Jacksonville City Council members want to crack down on crime at rental properties by holding landlords more accountable — and the Jacksonville Sheriff’s Office is collaborating with them on a bill.
Councilman Jim Love is proposing a mandatory countywide rental registry. He said if a complex or single-family home has too many police calls, the owner or manager would have to pay a fee and meet with police to create a remedial action plan, and then follow up quarterly to see if it’s working.
“This allows us to first of all know who’s in charge, whether it be a management company or the owners, so we can contact them and say, ‘Hey, you have a problem,’ “ he said. “Once we determine what it is, then JSO will help them to make sure that maybe crime doesn’t continue to happen in that same location.”
Landlords sued Los Angeles in a federal class action this week, claiming a rental ordinance gives city officials and employees law enforcement-like powers that violate protections against unlawful searches and seizures.
Pasadena landlord Brandi Garris and Venice landlord Jason Teague on Wednesday also sued Los Angeles Housing and Community Investment Department, formerly known as the Housing Department. They claim that City of Los Angeles Housing Code is “facially unconstitutional,” under the Fourth Amendment, and allow city employees to seize evidence and make arrests.
The nation’s fastest-growing home values are no longer in their traditional California markets, having shifted to markets in Florida, Texas and Tennessee, according to Zillow’s latest Real Estate Market Report.
U.S. home values are up 7.2 percent over the past year, to a Zillow Home Value Index of $195,300, with some new growth leaders seeing annual home values leap by double-digits.
As Wall Street backs off of buying rental homes, small investors are picking up the slack.
As rising home prices, slow new home construction, and demographic shifts push homeownership rates to 50-year lows, the U.S. is increasingly a country of renters—and landlords.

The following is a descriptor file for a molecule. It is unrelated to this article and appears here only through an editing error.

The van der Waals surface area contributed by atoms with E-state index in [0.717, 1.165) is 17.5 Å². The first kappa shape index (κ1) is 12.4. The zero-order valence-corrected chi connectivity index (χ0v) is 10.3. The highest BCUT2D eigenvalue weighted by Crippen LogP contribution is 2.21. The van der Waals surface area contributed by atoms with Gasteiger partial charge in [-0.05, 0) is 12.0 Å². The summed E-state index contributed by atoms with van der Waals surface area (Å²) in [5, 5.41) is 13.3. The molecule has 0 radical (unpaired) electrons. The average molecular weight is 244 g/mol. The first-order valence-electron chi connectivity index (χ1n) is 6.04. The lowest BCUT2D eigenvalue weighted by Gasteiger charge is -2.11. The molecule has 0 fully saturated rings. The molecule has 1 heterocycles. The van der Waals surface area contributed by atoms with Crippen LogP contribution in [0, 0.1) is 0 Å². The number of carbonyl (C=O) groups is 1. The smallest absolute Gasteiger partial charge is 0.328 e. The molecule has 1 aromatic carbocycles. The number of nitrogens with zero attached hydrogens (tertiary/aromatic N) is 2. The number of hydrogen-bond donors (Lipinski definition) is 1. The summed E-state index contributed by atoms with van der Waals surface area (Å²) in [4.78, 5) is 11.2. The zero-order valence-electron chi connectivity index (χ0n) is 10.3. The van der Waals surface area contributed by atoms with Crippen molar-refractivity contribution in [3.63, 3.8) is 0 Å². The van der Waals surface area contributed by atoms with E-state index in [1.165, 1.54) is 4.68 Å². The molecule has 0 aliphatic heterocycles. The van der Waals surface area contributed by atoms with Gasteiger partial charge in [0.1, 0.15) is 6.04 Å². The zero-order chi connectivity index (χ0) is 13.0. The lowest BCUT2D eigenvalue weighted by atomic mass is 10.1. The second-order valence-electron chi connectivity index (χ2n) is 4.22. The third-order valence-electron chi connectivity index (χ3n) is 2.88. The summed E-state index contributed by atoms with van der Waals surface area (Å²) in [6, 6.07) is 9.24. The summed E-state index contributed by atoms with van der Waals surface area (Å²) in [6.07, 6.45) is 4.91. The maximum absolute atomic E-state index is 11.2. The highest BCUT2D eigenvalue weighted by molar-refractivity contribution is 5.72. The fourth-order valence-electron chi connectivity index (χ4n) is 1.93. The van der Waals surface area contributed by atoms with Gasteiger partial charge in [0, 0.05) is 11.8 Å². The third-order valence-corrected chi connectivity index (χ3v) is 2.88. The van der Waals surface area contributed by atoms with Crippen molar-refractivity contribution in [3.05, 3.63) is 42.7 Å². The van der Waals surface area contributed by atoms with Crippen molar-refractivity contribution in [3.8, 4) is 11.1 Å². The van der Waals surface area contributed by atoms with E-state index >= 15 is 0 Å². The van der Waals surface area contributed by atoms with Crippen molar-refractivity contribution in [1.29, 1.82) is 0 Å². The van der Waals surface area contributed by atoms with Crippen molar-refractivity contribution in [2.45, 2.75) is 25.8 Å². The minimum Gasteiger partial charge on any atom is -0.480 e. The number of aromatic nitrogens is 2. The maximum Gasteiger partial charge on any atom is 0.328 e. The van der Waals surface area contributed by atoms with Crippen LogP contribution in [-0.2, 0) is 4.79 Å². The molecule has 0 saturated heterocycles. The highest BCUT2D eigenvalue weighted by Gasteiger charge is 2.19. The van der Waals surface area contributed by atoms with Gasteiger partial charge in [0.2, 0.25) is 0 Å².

Last year, 37 percent of homes sold were acquired by buyers who didn’t live in them, according to tax-assessment data compiled in a new report published by Attom Data Solutions and ClearCapital.com Inc.
Debra Tolbert at the White Center house where her brother, Dennis Hanel, had been living.
Debra Tolbert’s brother had been battling stage four kidney failure when he died last month of a heart attack.
But a grieving Tolbert was hardly prepared for what she heard from property managers of Dennis Hanel’s White Center rental house when she tried to collect his security deposit and last month’s rent.
Her brother “violated the terms his lease” when he died, a representative of the rental and management company told her. “She said to me, ‘He’s not getting anything back,’ ” Tolbert said.
Florida's housing market wrapped up 2016 with more new listings, higher median prices and fewer sales of distressed properties compared to the year before, according to the latest housing data released by Florida Realtors®.
"This past year was marked by tight housing inventory throughout Florida, particularly in the range of $200,000 and under," said 2017 Florida Realtors® President Maria Wells, broker-owner with Lifestyle Realty Group in Stuart. "Buyer interest was high and home sales likely would have been even stronger if there had been enough available for-sale supply to satisfy demand. Realtors across the state stand ready to help buyers and sellers understand their local housing market trends.
"Florida's economy is in growth mode, more jobs are being created and mortgage interest rates, while rising, remain at historically low levels, which will continue to spark buyer demand in the coming months."
Pet-friendly residences can be hard to come by, but pit bull-friendly rentals seem next to nonexistent. One Florida landlord is doing her part to change that, though, by opting to only rent her house to someone with large dogs — and she's giving preference to tenants with pit bulls!
Meet Jade Rouzeau, the proud owner of two pit bulls who happens to be putting her three-bedroom ranch in Jacksonville up for rent. As Rouzeau told "Today" in an email, it isn't that she dislikes cats or small dogs, she just doesn't anticipate their owners will have all that much difficulty finding a rental that allows their pets.
"While we appreciate their interest, we politely decline to rent to them," Rouzeau said.
When a landlord jacks up the rent, tenants are usually stuck between two costly and indisputably crappy options: Pay the higher rent, or move out (which requires coughing up more money for movers, of course). But now, in Portland, OR, there’s a third option that’s causing quite a stir: Move out and demand your landlord foot the bill! Is that divine justice or what?
More to the point: Will this catch on in other cities across the U.S.?
This new law, passed by the Portland City Council last week, aims to address Portland’s housing emergency, which has been in effect since October to call attention to a frightening fact: 1,800 Portlanders are now living on the streets, unable to find affordable housing.
The Urban Institute released a report Thursday calling for an update to the mortgage servicing industry to make it easier for creditworthy borrowers to get a mortgage.
The report, written by Institute experts Alanna McCargo and Laurie Goodman, said mortgage services have historically been a “behind-the-scenes” component of the housing and mortgage industries, until the 2008 financial crisis.
“After the 2008 housing crisis, servicers were thrust into the spotlight as an unprecedented number of borrowers started having trouble paying their mortgages and entered foreclosure,”